Much has been said (and maybe too much) about the gay undertones present in the film: the subtle homo-eroticism between vampire Jerry and the curious Charley, who seems more interested in peering through the window at his new neighbor rather than pouncing on his girlfriend who's waiting in his bed and saying, basically, "Okay, we can sex now." Added to that would be Stephen Geoffrey's surprising foray into gay pornography in his later years, as well as Amanda Bearse's eventual coming out as a lesbian. All of this added together has painted Fright Night as "the gay vampire movie," which may or may not be accurate, depending on with whom you speak that were involved with the making of the film. (The gay theory is a common one for not-at-all-gay cinema.) While it's sincerely doubtful any of this significantly bolstered the film's infamy beyond trivial talking points, it certainly does add another layer to this film's otherwise harmless and enduring legacy.

I guess I'm a curmudgeon, but I don't see the big deal in this beloved cult title. Still, it 35 years later, it continues to climb to the top of most other genre titles released on a yearly basis that come, take a dump, and leave, and no one even remembers they were there. But Fright Night manages to live on, and as I've said before, especially about flicks that aren't my bag, remaining in the discussion this many years later is a triumph.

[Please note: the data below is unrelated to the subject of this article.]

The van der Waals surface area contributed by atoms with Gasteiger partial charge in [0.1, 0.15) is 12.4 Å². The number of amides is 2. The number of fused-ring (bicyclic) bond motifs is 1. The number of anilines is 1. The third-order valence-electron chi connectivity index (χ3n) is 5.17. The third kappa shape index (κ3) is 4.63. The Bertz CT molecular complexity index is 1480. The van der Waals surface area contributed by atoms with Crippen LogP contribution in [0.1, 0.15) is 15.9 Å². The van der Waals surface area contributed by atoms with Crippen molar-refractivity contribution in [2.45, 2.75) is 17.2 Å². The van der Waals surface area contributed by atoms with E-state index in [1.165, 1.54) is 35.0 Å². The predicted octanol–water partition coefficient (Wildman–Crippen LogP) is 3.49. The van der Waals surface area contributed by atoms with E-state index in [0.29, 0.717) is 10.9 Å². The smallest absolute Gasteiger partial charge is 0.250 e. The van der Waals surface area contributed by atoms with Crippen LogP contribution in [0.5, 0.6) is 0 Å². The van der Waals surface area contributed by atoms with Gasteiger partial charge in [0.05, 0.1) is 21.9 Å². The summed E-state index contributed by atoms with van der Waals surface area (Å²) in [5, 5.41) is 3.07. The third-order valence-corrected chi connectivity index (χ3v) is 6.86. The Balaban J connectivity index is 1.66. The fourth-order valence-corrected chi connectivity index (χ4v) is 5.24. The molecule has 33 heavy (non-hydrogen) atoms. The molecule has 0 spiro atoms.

Mar 26, 2020


If David Cronenberg had a sense of humor, he would be Frank Henenlotter. The quirky New York-based director of a very quirky filmography (the Basketcase trilogy is likely his most well-known offering) has built a career on exploring maladies of the body and through what circumstances they turn the kinds of mutantness, corrupted, or gooey that usually befall his lead characters. But during all this, Henenlotter is never not going for laughs. And he’s always been successful – so much that his early ‘70s tale about two brothers (one of whom is a freak of nature the size of a bowling ball with the appearance of a meatball found under the stove three years after it went missing, and which dwells in a large wicker basket carried around by his “normal” brother) managed to spawn a series – a series! – of films, with more and more freaks being added to the lineup with each sequel.